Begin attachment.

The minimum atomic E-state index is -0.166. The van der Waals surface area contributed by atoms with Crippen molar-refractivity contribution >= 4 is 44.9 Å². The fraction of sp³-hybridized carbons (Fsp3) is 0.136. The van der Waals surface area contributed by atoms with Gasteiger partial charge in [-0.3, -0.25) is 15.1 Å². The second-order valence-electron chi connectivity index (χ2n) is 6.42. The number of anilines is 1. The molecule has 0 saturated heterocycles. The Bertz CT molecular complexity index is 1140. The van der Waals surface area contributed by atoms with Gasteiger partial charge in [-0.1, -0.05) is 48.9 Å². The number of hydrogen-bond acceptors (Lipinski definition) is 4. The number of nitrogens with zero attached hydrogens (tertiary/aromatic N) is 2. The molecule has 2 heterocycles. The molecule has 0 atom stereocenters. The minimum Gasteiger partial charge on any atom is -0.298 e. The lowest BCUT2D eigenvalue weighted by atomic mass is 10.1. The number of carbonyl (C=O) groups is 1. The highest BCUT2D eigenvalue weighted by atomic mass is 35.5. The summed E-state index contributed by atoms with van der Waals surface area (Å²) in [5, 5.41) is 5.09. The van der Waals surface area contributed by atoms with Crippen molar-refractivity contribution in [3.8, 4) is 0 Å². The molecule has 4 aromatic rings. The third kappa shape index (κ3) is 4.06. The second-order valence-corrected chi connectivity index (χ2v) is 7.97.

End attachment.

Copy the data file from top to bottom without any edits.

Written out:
The minimum atomic E-state index is -0.166. The van der Waals surface area contributed by atoms with Crippen molar-refractivity contribution >= 4 is 44.9 Å². The fraction of sp³-hybridized carbons (Fsp3) is 0.136. The van der Waals surface area contributed by atoms with Gasteiger partial charge in [-0.3, -0.25) is 15.1 Å². The second-order valence-electron chi connectivity index (χ2n) is 6.42. The number of anilines is 1. The molecule has 0 saturated heterocycles. The Bertz CT molecular complexity index is 1140. The van der Waals surface area contributed by atoms with Gasteiger partial charge in [-0.1, -0.05) is 48.9 Å². The number of hydrogen-bond acceptors (Lipinski definition) is 4. The number of nitrogens with zero attached hydrogens (tertiary/aromatic N) is 2. The molecule has 2 heterocycles. The molecule has 0 atom stereocenters. The minimum Gasteiger partial charge on any atom is -0.298 e. The lowest BCUT2D eigenvalue weighted by atomic mass is 10.1. The number of carbonyl (C=O) groups is 1. The highest BCUT2D eigenvalue weighted by atomic mass is 35.5. The summed E-state index contributed by atoms with van der Waals surface area (Å²) in [5, 5.41) is 5.09. The van der Waals surface area contributed by atoms with Crippen molar-refractivity contribution in [3.8, 4) is 0 Å². The molecule has 4 aromatic rings. The third kappa shape index (κ3) is 4.06. The second-order valence-corrected chi connectivity index (χ2v) is 7.97.